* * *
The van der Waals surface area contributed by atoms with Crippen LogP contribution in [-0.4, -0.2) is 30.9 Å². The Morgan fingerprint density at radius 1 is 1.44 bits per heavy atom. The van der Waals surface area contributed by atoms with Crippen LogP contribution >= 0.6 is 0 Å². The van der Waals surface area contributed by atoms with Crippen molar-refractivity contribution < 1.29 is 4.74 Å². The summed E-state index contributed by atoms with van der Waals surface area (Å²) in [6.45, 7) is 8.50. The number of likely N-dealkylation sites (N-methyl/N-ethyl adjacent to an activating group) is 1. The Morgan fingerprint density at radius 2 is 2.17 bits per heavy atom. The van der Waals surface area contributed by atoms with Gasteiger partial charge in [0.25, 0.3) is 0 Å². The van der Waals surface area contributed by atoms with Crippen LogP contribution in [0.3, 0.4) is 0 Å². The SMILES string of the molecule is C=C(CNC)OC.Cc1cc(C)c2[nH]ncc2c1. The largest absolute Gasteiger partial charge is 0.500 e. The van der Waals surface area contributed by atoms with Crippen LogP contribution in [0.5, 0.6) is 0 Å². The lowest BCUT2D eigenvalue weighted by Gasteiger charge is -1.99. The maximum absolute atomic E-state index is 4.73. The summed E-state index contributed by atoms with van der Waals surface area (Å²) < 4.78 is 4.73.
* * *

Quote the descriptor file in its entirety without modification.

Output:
The van der Waals surface area contributed by atoms with Crippen LogP contribution in [-0.4, -0.2) is 30.9 Å². The Morgan fingerprint density at radius 1 is 1.44 bits per heavy atom. The van der Waals surface area contributed by atoms with Crippen LogP contribution >= 0.6 is 0 Å². The van der Waals surface area contributed by atoms with Crippen molar-refractivity contribution < 1.29 is 4.74 Å². The summed E-state index contributed by atoms with van der Waals surface area (Å²) in [6.45, 7) is 8.50. The number of likely N-dealkylation sites (N-methyl/N-ethyl adjacent to an activating group) is 1. The Morgan fingerprint density at radius 2 is 2.17 bits per heavy atom. The van der Waals surface area contributed by atoms with Gasteiger partial charge in [0.25, 0.3) is 0 Å². The van der Waals surface area contributed by atoms with Crippen LogP contribution in [0.3, 0.4) is 0 Å². The SMILES string of the molecule is C=C(CNC)OC.Cc1cc(C)c2[nH]ncc2c1. The largest absolute Gasteiger partial charge is 0.500 e. The van der Waals surface area contributed by atoms with Crippen LogP contribution in [0.5, 0.6) is 0 Å². The lowest BCUT2D eigenvalue weighted by Gasteiger charge is -1.99. The maximum absolute atomic E-state index is 4.73. The summed E-state index contributed by atoms with van der Waals surface area (Å²) < 4.78 is 4.73.